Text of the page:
I just wish that every book could engage readers on such a personal level, while inspiring the teacher in all of us. The rest of the book is a quick read and the anecdotes are entertaining and inspiring and does an equally powerful job at challenging our preconceived notions of innovation.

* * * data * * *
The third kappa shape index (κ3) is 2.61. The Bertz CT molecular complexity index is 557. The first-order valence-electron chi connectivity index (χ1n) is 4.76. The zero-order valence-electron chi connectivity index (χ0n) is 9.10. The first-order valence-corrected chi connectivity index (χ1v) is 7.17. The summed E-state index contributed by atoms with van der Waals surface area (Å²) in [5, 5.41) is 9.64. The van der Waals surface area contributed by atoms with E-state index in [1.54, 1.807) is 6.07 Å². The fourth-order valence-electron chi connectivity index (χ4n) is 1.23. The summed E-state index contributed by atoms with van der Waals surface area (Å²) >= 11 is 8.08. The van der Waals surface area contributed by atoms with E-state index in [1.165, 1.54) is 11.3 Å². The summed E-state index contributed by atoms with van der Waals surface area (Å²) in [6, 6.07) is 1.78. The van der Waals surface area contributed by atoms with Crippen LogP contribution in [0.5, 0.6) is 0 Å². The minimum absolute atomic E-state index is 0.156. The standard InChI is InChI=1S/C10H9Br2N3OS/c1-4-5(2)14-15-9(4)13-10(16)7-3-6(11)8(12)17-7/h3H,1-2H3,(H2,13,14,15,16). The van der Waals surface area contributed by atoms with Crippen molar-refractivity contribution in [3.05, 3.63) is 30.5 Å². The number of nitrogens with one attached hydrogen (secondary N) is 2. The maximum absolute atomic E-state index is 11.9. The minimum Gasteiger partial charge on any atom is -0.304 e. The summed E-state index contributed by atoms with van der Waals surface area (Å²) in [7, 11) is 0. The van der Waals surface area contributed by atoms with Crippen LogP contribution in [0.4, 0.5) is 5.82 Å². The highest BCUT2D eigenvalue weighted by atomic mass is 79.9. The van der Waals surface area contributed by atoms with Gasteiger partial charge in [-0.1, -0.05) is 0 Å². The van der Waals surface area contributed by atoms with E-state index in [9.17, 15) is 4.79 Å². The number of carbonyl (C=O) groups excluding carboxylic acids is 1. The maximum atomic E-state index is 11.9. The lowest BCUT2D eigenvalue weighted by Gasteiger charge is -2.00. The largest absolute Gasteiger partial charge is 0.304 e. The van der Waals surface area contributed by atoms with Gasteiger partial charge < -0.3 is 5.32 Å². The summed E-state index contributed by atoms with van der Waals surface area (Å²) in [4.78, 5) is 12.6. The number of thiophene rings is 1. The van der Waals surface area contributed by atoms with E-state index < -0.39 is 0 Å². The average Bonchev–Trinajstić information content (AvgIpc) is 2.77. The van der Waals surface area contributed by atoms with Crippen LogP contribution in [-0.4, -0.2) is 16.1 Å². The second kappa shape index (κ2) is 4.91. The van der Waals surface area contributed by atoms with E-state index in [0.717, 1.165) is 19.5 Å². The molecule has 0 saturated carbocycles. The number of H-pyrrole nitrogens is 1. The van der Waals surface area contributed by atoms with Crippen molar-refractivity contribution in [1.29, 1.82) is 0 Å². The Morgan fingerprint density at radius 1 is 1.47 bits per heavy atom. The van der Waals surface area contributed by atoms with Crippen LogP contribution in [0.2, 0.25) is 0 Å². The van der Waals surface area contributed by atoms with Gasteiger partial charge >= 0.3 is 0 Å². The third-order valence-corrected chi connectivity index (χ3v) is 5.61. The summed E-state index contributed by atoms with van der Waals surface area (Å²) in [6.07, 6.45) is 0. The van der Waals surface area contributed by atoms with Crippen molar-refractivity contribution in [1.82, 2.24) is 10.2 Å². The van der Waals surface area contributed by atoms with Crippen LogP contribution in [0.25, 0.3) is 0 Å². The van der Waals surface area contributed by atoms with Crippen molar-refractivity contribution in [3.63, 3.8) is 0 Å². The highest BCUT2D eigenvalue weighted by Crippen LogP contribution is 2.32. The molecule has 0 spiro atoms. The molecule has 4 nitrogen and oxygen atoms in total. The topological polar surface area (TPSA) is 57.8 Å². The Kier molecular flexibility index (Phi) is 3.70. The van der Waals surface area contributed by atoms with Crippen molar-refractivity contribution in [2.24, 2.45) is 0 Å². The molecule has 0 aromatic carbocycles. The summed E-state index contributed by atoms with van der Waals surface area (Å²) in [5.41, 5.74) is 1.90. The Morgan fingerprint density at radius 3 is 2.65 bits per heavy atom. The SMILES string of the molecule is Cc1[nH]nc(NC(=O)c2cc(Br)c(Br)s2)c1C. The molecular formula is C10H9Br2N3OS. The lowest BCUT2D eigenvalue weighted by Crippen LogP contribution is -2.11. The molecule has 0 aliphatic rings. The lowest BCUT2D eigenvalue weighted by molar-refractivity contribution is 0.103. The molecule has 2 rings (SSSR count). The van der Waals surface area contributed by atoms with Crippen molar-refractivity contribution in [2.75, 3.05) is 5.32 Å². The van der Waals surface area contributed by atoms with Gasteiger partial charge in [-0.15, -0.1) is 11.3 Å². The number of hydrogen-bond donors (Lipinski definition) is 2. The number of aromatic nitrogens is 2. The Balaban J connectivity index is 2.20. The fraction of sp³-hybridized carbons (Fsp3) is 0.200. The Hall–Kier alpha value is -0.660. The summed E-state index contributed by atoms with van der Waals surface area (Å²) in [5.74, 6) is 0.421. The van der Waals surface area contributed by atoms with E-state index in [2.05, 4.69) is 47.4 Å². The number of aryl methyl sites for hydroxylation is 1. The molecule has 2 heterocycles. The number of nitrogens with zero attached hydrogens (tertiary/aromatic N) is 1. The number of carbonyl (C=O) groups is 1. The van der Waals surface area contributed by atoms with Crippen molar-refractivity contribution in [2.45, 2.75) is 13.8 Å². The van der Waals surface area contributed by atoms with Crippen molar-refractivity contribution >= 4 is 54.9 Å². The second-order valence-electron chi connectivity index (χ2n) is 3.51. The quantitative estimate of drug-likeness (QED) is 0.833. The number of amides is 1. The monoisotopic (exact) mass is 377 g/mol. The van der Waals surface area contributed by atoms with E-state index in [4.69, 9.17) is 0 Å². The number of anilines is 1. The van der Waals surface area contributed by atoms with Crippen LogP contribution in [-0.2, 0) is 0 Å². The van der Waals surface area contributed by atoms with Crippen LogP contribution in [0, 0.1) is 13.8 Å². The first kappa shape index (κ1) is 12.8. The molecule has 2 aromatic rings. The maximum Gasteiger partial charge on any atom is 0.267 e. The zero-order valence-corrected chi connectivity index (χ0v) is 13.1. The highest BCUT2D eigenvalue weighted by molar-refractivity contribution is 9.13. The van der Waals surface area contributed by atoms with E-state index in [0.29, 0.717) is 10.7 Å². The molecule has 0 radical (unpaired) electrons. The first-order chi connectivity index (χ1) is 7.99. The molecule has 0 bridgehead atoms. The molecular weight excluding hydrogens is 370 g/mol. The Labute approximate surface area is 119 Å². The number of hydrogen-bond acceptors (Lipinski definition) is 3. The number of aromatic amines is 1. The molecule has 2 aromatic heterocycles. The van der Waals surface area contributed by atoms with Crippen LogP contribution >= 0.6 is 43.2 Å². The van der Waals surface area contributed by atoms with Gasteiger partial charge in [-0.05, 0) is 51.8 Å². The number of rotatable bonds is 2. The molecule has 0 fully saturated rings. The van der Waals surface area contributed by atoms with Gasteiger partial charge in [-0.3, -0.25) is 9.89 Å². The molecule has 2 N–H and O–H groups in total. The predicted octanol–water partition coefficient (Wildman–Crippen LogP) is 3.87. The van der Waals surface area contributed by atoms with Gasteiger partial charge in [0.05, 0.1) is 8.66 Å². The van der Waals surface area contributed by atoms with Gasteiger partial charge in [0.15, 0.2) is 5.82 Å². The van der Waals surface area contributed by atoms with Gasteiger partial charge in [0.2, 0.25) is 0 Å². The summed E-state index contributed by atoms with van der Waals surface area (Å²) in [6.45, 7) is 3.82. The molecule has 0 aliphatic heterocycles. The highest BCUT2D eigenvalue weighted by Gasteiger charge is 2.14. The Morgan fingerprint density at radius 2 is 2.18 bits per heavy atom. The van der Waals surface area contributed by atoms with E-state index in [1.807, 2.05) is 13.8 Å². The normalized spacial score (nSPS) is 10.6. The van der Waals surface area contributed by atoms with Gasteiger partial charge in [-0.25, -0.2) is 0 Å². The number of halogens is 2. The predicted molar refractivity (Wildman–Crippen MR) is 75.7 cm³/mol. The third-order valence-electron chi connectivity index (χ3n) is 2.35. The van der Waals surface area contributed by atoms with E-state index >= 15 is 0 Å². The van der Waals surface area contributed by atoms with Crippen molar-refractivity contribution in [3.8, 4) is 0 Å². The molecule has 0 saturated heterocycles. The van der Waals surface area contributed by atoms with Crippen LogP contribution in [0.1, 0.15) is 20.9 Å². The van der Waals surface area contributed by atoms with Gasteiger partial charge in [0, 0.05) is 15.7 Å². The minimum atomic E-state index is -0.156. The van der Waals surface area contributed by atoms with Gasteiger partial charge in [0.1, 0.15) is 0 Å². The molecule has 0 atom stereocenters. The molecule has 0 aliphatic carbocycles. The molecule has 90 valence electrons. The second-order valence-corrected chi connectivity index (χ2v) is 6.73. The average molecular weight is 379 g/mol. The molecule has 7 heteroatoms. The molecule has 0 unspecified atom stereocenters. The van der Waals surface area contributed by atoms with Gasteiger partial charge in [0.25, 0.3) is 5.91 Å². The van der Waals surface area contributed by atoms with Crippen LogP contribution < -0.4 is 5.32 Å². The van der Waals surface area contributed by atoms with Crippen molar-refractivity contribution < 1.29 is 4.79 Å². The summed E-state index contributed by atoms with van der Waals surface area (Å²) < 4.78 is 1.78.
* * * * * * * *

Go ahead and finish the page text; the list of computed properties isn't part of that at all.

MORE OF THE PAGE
About the author: Marley Smith was recently joined the Integrated Education Services team at Erie 2- Chautauqua- Cattaraugus BOCES as a Staff Development Specialist with a strong science and technology background. She is also serving as a Curriculum Coordinator with Springville-Griffith Institute and a Technology Integrator with Silver Creek Central Schools. Her purpose is to make a difference in the educational climate of the day. She plans to hold an online book study this spring in order to explore the other principles of innovation presented in this book, and ways to transform learning for our students into tasks of play, passion, and purpose.